A New Understanding of the Creative Process: Lessons From Judging a Film Festival

Posted by Sarah Clark on August 25, 2015

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A few months ago, I had the opportunity and honor to participate as a judge in the first Bentonville Film Festival in Arkansas. The event is aimed to create a positive and proactive influence in filmmaking to ensure films represent the national audience and the growing diversity of the population of the U.S. Women, after all, make up half of moviegoers and half of the U.S. population as a whole. It’s time their on-screen presence mirrored reality.

Through participating in the evaluation of five of the festival’s films, I learned a great deal about diversity, objectivity, and the creative process — not only as it applies to filmmaking, but also as it applies to marketing strategy and beyond. 

The Mission of the Bentonville Film Festival

Spearheaded by actress Geena Davis, founder and chair of the Geena Davis Institute on Gender in Media, the event (which was attended by Rosie O’Donnell and many other notable celebrities) focused on women and diversity. As a woman, I felt personally invested in this initiative.

Generally, films tend to portray minorities in a weaker light. Women in film often depend on men, which has negative connotations and stifles the growth of our society as a whole. The overarching mission of the Bentonville Film Festival was to change this by showing and discussing films that featured strong female and minority characters to paint a more accurate picture of the national audience and growing diversity in the U.S.

There were a total of 46 film entries in the festival. The winners would later go on to enjoy an AMC Theatres release, a Lifetime Movie Network release, Walmart DVD sales, and a digital release on the popular VUDU platform.

As a jury member, I was responsible for watching five of the entries. From there, we were to fill out a detailed evaluation form with specific criteria for each film, covering everything from tone and pacing to interest level and diversity. Our jury award deliberations were separate from our individual critique evaluations. This is where we shared our thoughts and collaboratively decided on a top film.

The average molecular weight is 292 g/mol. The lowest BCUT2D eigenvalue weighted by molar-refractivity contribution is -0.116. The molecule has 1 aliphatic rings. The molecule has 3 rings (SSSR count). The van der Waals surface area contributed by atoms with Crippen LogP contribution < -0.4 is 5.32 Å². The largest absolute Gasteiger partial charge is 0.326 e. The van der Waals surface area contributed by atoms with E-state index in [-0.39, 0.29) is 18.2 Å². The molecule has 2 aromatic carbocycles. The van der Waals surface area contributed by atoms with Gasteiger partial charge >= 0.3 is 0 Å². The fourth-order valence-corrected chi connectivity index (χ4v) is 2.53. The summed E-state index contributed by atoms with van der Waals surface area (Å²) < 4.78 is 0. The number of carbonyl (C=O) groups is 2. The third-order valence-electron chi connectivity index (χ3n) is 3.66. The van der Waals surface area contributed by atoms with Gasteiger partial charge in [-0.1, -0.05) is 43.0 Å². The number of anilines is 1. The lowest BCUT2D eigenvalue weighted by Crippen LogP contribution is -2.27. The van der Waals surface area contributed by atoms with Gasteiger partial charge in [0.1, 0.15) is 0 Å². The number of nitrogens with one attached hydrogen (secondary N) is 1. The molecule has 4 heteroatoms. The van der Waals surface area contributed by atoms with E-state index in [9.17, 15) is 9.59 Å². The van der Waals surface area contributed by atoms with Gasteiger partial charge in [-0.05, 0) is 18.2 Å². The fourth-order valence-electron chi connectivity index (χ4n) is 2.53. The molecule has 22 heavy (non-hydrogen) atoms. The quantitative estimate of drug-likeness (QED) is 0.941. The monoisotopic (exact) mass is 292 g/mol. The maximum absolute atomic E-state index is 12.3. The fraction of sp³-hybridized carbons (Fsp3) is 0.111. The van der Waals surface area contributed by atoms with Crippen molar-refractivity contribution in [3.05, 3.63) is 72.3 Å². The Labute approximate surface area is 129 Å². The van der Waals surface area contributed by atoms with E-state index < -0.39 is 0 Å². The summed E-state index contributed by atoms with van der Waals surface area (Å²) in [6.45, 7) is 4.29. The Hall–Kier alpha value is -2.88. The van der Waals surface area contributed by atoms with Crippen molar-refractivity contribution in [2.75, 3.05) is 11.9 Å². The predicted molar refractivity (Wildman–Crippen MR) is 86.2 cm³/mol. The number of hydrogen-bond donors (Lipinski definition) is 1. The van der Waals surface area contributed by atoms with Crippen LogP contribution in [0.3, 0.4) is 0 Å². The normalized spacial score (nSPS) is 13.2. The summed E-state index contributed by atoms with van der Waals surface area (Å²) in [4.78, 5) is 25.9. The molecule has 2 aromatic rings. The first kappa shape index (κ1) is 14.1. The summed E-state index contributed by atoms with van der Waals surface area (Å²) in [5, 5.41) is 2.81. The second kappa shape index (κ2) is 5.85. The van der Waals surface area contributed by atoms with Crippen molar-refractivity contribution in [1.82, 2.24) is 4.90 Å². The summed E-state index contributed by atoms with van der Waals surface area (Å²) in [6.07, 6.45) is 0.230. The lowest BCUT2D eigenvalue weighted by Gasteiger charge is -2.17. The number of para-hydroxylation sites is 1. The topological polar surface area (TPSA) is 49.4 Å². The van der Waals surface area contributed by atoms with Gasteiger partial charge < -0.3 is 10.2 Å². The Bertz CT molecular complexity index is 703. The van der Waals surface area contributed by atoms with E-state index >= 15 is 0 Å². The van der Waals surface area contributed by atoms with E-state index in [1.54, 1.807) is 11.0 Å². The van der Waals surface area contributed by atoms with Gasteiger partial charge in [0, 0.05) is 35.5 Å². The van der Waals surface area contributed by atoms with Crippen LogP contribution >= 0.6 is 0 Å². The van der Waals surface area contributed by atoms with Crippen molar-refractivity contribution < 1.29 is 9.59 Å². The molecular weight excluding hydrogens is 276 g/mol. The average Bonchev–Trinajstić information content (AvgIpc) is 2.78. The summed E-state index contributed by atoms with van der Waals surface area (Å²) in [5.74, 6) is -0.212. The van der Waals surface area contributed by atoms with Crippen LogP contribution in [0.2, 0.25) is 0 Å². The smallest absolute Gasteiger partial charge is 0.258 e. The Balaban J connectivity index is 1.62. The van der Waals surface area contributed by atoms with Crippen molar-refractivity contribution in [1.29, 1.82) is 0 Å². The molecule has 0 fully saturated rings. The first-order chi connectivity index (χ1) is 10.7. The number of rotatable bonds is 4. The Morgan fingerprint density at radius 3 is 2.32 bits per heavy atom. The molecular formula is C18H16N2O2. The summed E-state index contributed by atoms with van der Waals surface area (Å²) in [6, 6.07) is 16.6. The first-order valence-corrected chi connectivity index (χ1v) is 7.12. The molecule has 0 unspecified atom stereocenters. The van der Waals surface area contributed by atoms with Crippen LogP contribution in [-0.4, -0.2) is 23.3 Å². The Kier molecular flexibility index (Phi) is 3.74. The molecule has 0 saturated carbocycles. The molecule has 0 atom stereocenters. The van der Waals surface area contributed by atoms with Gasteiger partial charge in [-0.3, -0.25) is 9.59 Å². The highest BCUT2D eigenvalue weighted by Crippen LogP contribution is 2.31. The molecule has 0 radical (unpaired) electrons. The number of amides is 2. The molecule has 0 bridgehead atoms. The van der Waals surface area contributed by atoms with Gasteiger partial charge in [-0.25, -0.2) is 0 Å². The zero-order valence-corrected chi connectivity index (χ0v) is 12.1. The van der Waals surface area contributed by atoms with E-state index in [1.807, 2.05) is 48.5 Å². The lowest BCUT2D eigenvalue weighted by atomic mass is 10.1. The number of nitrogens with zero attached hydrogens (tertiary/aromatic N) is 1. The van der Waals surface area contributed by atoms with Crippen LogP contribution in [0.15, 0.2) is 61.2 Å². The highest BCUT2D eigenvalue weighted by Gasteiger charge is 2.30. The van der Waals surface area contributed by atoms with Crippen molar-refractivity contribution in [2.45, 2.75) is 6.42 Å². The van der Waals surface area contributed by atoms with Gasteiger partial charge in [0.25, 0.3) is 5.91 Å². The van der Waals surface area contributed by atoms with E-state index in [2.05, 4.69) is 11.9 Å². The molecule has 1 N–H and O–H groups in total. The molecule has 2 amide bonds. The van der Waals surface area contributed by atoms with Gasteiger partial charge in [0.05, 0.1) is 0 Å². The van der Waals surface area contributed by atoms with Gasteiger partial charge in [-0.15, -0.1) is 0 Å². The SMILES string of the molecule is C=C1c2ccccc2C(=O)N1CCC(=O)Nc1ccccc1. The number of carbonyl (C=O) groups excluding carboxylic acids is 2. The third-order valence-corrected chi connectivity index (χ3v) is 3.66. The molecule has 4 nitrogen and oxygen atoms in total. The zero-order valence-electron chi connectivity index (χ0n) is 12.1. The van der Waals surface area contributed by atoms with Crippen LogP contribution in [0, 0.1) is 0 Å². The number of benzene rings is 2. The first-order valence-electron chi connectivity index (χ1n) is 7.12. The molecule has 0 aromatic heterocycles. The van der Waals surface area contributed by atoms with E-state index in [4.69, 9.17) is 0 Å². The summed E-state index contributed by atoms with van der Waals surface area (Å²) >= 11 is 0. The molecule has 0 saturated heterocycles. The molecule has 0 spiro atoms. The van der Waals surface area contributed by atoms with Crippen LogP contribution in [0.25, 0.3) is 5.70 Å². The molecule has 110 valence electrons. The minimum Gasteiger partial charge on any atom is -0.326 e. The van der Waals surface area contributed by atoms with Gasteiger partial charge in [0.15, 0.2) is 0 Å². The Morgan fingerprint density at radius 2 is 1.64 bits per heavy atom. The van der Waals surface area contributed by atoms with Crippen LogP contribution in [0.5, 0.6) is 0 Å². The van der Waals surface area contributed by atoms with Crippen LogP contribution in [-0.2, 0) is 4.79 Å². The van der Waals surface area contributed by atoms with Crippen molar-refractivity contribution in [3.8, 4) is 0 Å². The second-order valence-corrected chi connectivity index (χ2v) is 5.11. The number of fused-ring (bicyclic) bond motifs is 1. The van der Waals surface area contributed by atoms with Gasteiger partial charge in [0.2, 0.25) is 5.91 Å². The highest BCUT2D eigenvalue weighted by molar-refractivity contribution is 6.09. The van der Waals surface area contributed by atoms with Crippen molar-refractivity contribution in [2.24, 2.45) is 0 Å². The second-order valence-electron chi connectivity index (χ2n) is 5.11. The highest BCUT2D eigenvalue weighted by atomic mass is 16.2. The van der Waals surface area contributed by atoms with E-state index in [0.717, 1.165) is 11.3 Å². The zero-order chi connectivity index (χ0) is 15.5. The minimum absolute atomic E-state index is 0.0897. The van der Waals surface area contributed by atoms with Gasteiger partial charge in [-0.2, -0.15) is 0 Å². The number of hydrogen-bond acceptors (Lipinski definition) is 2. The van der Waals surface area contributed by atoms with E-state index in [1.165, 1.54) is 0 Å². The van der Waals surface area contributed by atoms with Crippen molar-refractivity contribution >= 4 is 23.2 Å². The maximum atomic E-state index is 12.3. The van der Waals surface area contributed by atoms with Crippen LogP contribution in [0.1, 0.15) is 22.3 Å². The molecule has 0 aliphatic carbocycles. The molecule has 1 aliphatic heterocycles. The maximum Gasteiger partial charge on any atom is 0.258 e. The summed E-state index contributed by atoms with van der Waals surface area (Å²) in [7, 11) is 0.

A New Understanding of the Creative Process

This is where things got interesting.

During these deliberations, one of the first things I realized was that all people viewed diversity differently. For each film, we had to ask ourselves questions like “Is the main character a female or a person of color?” Of course, this question is fairly straightforward. But more subjective questions like “Is the female or person of color depicted in a positive light?” and “Is there an empowering female or diverse message?” elicited different responses from different judges.

Then, we had to critique the film based on the criteria. Due to the collaborative nature of the process, it became clear very quickly that agreeing upon one film that best represented diversity wasn’t going to be easy.

While diversity is certainly a critical aspect, it wasn’t the only criterion. We also had to look at tone, pacing, characters, and the entertainment factor. Of course, it’s easy to say, “Oh, I like that film,” but if you’re truly objective, you’ll check all of the boxes and score the film appropriately. For me, it was about standing my ground and doing so in a way that used the criteria as the reason for my opinion.

If you can stick to that, you’ll take the subjectivity out of it.

After all, there’s no one definition of “creative.” Ideas aren’t something that just pop into our heads; they’re the result of different ideas shared by diverse people — all coming from different backgrounds and with varying degrees of experience.

As explained by author Isaac Asimov, creative minds must have not only the information and intelligence to figure out how things work, but also the ability to be open to new ideas and see how these ideas can work together. That’s what we, as judges, were doing through the deliberation process, and I’m willing to argue that’s what the filmmakers were doing as they told their stories.

I may not be a film producer, but I deal with storytelling and creativity every single day. At Mitchell Communications Group, we tell brands’ stories, and just as today’s moviegoers expect a story that leaves them on the edge of their seats, the same applies to any successful brand.

When I was asked to be a judge at the Bentonville Film Festival, I didn’t expect to learn as much as I did. But when I left, I felt like I had a whole new grasp on what creativity, diversity, and objectivity truly mean.

Sarah Clark is the president of Mitchell Communications Group, an award-winning public relations firm that creates real conversations between people, businesses, and brands through strategic insights, customized conversations, and consumer engagement. The agency is headquartered in Fayetteville, Arkansas, with offices in Chicago and New York City. Mitchell is a part of the Dentsu Aegis Network and has more than 300 offices in 110 countries. Clark is one of the top strategic communications professionals in the country, with more than 25 years of experience in corporate communications and an exceptional track record in protecting corporate reputations and redefining perceptions in key areas of business.

Topics: Creative